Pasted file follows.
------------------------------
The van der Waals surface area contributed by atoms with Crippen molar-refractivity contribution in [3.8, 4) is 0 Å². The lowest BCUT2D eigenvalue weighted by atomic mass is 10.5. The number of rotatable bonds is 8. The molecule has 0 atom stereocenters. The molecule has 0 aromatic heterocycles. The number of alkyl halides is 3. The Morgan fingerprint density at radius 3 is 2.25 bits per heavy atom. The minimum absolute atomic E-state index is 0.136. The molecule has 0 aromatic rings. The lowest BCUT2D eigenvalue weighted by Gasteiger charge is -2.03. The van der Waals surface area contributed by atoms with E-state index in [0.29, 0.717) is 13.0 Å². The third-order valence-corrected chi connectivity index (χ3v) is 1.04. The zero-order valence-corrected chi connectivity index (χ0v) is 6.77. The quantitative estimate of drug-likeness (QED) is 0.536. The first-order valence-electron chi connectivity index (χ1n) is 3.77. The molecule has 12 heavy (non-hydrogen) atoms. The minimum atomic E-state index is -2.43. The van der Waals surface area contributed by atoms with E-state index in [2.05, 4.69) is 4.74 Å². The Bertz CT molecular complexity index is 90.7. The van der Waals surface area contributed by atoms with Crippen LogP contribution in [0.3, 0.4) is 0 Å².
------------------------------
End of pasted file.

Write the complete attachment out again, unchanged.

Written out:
The van der Waals surface area contributed by atoms with Crippen molar-refractivity contribution in [3.8, 4) is 0 Å². The lowest BCUT2D eigenvalue weighted by atomic mass is 10.5. The number of rotatable bonds is 8. The molecule has 0 atom stereocenters. The molecule has 0 aromatic heterocycles. The number of alkyl halides is 3. The Morgan fingerprint density at radius 3 is 2.25 bits per heavy atom. The minimum absolute atomic E-state index is 0.136. The molecule has 0 aromatic rings. The lowest BCUT2D eigenvalue weighted by Gasteiger charge is -2.03. The van der Waals surface area contributed by atoms with E-state index in [0.29, 0.717) is 13.0 Å². The third-order valence-corrected chi connectivity index (χ3v) is 1.04. The zero-order valence-corrected chi connectivity index (χ0v) is 6.77. The quantitative estimate of drug-likeness (QED) is 0.536. The first-order valence-electron chi connectivity index (χ1n) is 3.77. The molecule has 12 heavy (non-hydrogen) atoms. The minimum atomic E-state index is -2.43. The van der Waals surface area contributed by atoms with E-state index in [2.05, 4.69) is 4.74 Å². The Bertz CT molecular complexity index is 90.7. The van der Waals surface area contributed by atoms with Crippen LogP contribution in [0.3, 0.4) is 0 Å².